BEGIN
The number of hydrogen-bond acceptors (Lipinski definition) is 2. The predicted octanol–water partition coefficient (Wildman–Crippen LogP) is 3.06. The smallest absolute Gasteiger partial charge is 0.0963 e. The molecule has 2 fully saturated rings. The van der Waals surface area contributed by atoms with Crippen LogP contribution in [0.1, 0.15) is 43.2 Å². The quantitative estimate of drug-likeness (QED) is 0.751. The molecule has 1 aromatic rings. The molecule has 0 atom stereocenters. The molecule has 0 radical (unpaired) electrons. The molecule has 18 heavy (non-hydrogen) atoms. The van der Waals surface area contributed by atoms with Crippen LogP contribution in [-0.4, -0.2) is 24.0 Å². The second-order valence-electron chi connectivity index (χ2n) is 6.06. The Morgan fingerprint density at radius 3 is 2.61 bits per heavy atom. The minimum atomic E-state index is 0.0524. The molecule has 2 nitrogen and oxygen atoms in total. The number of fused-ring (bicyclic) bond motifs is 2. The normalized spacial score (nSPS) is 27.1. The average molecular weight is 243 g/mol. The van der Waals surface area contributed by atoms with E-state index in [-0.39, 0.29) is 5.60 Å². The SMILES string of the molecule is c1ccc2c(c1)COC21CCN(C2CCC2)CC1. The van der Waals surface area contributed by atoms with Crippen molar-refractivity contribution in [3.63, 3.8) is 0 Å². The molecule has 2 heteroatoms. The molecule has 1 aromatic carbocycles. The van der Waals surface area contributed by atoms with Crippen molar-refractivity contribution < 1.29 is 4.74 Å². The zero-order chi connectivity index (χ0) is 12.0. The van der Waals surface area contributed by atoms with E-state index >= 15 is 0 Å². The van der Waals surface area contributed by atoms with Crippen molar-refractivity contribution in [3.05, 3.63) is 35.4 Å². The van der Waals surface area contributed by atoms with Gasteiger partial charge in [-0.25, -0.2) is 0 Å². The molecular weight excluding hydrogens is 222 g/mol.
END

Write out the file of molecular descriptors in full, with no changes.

The number of hydrogen-bond acceptors (Lipinski definition) is 2. The predicted octanol–water partition coefficient (Wildman–Crippen LogP) is 3.06. The smallest absolute Gasteiger partial charge is 0.0963 e. The molecule has 2 fully saturated rings. The van der Waals surface area contributed by atoms with Crippen LogP contribution in [0.1, 0.15) is 43.2 Å². The quantitative estimate of drug-likeness (QED) is 0.751. The molecule has 1 aromatic rings. The molecule has 0 atom stereocenters. The molecule has 0 radical (unpaired) electrons. The molecule has 18 heavy (non-hydrogen) atoms. The van der Waals surface area contributed by atoms with Crippen LogP contribution in [-0.4, -0.2) is 24.0 Å². The second-order valence-electron chi connectivity index (χ2n) is 6.06. The Morgan fingerprint density at radius 3 is 2.61 bits per heavy atom. The minimum atomic E-state index is 0.0524. The molecule has 2 nitrogen and oxygen atoms in total. The number of fused-ring (bicyclic) bond motifs is 2. The normalized spacial score (nSPS) is 27.1. The average molecular weight is 243 g/mol. The van der Waals surface area contributed by atoms with E-state index in [-0.39, 0.29) is 5.60 Å². The SMILES string of the molecule is c1ccc2c(c1)COC21CCN(C2CCC2)CC1. The van der Waals surface area contributed by atoms with Crippen molar-refractivity contribution in [3.63, 3.8) is 0 Å². The molecule has 2 heteroatoms. The molecule has 1 aromatic carbocycles. The van der Waals surface area contributed by atoms with Crippen molar-refractivity contribution < 1.29 is 4.74 Å². The zero-order chi connectivity index (χ0) is 12.0. The van der Waals surface area contributed by atoms with E-state index >= 15 is 0 Å². The van der Waals surface area contributed by atoms with Crippen molar-refractivity contribution in [3.05, 3.63) is 35.4 Å². The van der Waals surface area contributed by atoms with Gasteiger partial charge in [-0.25, -0.2) is 0 Å². The molecular weight excluding hydrogens is 222 g/mol.